Meteorites rich in carbon and water fall to Earth once or twice every few decades. But when a truck-size meteorite crashed on frozen Tagish Lake in western Canada in 2000, researchers received a specimen speckled with stardust that promised to offer clues about the chemistry of our early solar system. Now NASA space scientists have isolated organic matter from the Tagish Lake meteorite that is at least as old as the solar system. Such ancient bodies may have delivered the raw materials for life on Earth.

Researchers have tried to study organic matter from meteorites for at least 40 years in hopes of determining if elements key to biotic life came to our planet. Meteorites enter Earth's atmosphere frozen, the ideal state for chemical investigation. But they usually thaw or become wet or contaminated before they can be preserved, increasing the risk of terrestrial contamination. Scientists value the Tagish Lake meteorite because it fell on a remote icy lake and was carefully handled.

Keiko Nakamura-Messenger and her colleagues at NASA's Johnson Space Center found the organic matter by scanning thin sections of the meteorite with a transmission electron microscope and using advanced analytical techniques. Similar to particles found in comets, the submicroscopic globules in the Tagish Lake meteorite proved to consist predominantly of carbon, hydrogen, nitrogen and oxygen. The ratios of the nitrogen and hydrogen isotopes in the hollow globules, measured with a spectrometer, indicate the "organics are completely indigenous to the meteorite" and did not come from Earth contamination, according to team member Michael Zolensky.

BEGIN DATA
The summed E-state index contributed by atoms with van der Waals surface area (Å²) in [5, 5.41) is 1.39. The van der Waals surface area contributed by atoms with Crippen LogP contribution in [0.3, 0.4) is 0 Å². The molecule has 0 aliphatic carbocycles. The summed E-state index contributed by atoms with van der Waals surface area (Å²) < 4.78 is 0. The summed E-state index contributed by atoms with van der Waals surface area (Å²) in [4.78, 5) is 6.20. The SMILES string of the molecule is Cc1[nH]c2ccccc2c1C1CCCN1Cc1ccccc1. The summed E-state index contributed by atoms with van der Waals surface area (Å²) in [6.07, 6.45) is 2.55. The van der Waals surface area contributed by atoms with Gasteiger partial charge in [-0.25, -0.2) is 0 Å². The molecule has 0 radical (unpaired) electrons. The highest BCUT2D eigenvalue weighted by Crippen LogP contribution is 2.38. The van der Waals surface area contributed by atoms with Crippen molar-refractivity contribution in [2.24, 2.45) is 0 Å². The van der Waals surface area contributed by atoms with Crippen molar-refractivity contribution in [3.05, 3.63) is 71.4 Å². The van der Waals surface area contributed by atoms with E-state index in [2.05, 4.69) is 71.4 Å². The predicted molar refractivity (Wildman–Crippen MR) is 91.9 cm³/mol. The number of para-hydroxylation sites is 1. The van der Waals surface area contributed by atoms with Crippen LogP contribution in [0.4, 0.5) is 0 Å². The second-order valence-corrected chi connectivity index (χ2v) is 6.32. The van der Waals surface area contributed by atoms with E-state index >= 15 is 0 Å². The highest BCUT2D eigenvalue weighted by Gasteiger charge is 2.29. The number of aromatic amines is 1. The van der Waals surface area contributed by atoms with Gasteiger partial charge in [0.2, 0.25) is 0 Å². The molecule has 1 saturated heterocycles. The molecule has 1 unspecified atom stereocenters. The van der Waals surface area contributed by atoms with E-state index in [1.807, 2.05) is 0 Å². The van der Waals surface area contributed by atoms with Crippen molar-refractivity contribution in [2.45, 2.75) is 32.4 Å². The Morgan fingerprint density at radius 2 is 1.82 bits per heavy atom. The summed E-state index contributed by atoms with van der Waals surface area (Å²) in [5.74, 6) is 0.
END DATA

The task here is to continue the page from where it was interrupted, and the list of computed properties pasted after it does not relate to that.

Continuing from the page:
The isotope composition also provides evidence that the globules formed at near-absolute zero. This type of "exotic environment," team member Scott Messenger says, never existed in the region of the solar system where Earth formed or near the asteroid belt; these cold temperatures, however, do persist in its outer reaches, the so-called Kuiper belt, and beyond. The globules' rare isotope composition and the presence of particles from other stars that managed to survive the chaotic environment of the early solar system indicate the organic matter likely originated in the cold molecular cloud that gave birth to the planets.

Nakamura-Messenger suggests in the study that appears in the December 1 issue of Science that the globules initially formed as organic ice grains whose exteriors were chemically converted to more refractory compounds when hit with radiation. The shell initially protected the globule ice core from ultraviolet light, but the center later evaporated, leaving a hollow sphere of organic matter. Alternatively, the globules could have originated as icy grains that were exposed to the alkaline solutions in the Tagish Lake meteorite's parent asteroid, hollowing out the center. In either case, the globules formed floating freely in the outskirts of our solar system. Zolensky says they are "a possible habitat to protect and shield organic chemistry." He adds that because these meteorites presumably fell on the early Earth, they may have delivered the globular "building blocks toward life."

"We're sure that these [globules] are not alive," Messenger remarks. "But they may have been important ingredients for the first life-forms."

Like the Tagish Lake meteorite globules, comet particles are rich in carbon, hydrogen, nitrogen and oxygen. The NASA scientists are currently analyzing particle samples collected by the comet-chasing Stardust Mission to determine if organic globules were a common form of prebiotic organic matter present throughout the early solar system.